Looking back at a previous year and identifying the stocks and industries that have performed the best is an easy exercise. Looking forward is much more challenging but, until a real crystal ball is invented, that is the only current way to invest. Retired boxer Mike Tyson may have put it best by pointing out that the past is history and future is a mystery. With that, below is a prediction on five industries that could post high returns during the year. (SEC forms can be a real headache. Find out how to make your research more efficient and more effective. Check out Speed Read SEC Filings For Hot Stock Picks.)
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Debate over the implementation of recent healthcare legislation will continue with heated animosity, but the fact remains that an estimated 30 million new individuals will be entering the industry over the next few years in the United States. This means more spending on pharmaceuticals, medical devices including stents and joint replacements, and lab tests.
The argument in the United States will be over whether this type of growth is sustainable. Currently, the United States is far ahead of the rest of the world as healthcare spending represents more than 16% of GDP. Overall though, an aging population in the United States and throughout the world suggests there is considerable upside to healthcare spending over the long haul, and low valuations mean much of this potential isn't yet reflected in the share prices of many industry leaders, including Medtronic, Merck and Johnson & Johnson.
Upside in the media industry stems from the potential for advertising to rebound along with the economy. Spending on ads is usually one of the first expenses that companies look to cut in a downturn and it can take time for the spending to return, but it should this year and over the next couple of years as the economy continues to recover.
Additionally, many industry players are finding ways to succeed as media continues to evolve in the digital age. The biggest beneficiary is perhaps Netflix, which started as a mail-order movie rental company but has morphed into streaming films over the internet. It just hit 20 million subscribers. DirectTV is also succeeding in providing subscriptions to watch NFL games and movies at the same time they become available for sale on DVD. Online ad spending continues to take off regardless of the economic climate, with Google leading the way. (Here we explore why the media focuses on certain earnings manipulation cases in post-Enron Wall Street. Check out A Case Study: Earnings Manipulation And The Role Of The Media.)
The digital age is also benefiting the technology industry. Cisco is a leading firm that sells equipment such as routers and switches that pipe data throughout cyberspace. The need to gather and interpret data is also becoming increasingly important and means firms that operate in the information technology industry, including Accenture and Infosys, should continue to grow rapidly.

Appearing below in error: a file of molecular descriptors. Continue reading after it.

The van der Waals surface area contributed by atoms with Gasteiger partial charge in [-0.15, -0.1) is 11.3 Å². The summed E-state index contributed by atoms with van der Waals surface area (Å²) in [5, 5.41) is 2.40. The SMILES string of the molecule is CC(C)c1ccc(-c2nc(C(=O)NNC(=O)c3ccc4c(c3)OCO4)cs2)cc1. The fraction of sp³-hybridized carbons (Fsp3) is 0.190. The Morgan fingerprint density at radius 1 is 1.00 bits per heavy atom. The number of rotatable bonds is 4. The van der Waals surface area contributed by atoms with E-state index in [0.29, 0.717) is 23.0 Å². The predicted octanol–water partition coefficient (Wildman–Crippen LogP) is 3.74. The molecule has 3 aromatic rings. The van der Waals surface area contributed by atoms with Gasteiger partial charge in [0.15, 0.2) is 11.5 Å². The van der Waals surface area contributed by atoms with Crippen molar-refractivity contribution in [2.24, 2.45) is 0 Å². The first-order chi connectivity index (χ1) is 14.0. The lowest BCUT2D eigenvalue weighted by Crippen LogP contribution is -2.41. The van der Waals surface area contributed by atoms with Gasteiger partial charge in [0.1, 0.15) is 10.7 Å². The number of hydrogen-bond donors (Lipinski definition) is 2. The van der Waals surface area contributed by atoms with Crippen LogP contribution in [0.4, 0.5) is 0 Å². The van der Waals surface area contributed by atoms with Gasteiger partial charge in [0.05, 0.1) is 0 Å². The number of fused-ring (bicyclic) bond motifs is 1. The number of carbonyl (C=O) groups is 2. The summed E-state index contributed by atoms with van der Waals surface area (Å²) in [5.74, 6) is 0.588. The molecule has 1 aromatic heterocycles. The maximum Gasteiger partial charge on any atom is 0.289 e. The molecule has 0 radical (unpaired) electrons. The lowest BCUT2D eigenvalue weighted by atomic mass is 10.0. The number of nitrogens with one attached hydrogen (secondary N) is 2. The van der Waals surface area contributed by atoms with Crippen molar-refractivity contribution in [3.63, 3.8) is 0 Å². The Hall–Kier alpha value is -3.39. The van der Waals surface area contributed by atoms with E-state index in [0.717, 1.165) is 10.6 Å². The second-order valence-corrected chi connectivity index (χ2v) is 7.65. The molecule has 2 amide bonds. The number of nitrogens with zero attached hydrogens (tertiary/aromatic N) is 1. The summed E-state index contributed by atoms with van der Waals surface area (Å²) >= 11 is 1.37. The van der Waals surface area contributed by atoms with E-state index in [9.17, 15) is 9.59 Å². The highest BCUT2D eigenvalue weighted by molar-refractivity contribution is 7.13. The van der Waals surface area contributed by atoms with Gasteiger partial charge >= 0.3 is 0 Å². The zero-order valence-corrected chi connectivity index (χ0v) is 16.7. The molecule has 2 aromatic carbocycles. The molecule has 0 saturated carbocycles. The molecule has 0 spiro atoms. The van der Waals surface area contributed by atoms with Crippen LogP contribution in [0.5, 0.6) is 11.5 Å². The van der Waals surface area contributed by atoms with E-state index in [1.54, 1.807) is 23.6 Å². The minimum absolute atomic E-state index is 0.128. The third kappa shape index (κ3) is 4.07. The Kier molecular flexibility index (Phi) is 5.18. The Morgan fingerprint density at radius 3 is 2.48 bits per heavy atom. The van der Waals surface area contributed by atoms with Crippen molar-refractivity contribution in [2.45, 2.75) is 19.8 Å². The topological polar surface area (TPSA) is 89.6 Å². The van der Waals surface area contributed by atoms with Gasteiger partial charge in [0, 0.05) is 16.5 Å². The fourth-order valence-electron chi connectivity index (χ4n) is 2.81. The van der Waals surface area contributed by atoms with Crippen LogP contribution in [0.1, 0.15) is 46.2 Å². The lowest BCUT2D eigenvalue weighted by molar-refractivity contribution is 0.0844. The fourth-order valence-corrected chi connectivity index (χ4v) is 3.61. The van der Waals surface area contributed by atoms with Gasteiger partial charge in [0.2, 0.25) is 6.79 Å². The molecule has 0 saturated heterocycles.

As with healthcare, valuations for leading firms in the tech industry are still reasonable. This means the coming year could see a good combination of fundamental growth and valuation expansion for many of the underlying stocks in the space.
Financial firms that survived the credit crisis should continue to recover in 2011. Large banks, including JPMorgan Chase and US Bancorp, are already seeing profits return to pre-crisis levels while insurance companies such as Travelers and Allstate are also seeing improving fortunes as their investment portfolios return to normal and higher bond yields help boost investment income.
Lower default and delinquency rates should also help those that offer credit cards and mortgage loans. Uncertainty still exists over how tighter regulations will affect the industry, but a dovish Federal Reserve that is focused on feeding liquidity into the U.S. economy should keep interest rates low and encourage financial activity, such as lending and subsequent investment by firms in other industries.
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Like media, retail is playing on economic upside. The recent downturn proved just how discretionary spending can be for goods such as apparel and other fashion-based items. Wal-Mart did relatively well during the downturn as consumers became very cost-conscious and focused on buying more basic necessities such as food and core household items. But consumer sentiment is improving and shoppers are returning to more upscale retailers such as Tiffany, Nordstrom and Target, the last of which tries to strike a better balance between cost and fashion.
The Bottom Line
It won't be until 2012 that the mystery is unfolded as to which industries were the best performers in 2011. Other contenders include energy, defense and property, but were left out over concerns about overheated commodity prices, spending cutbacks and continued malaise in residential and commercial property markets, respectively. (Predicting sales growth can be something of a black art - unless you ask the right questions. See Great Expectations: Forecasting Sales Growth.)
Disclosure: At the time of writing Ryan C. Fuhrmann was long shares of Cisco but did not own shares in any other company mentioned in this article.
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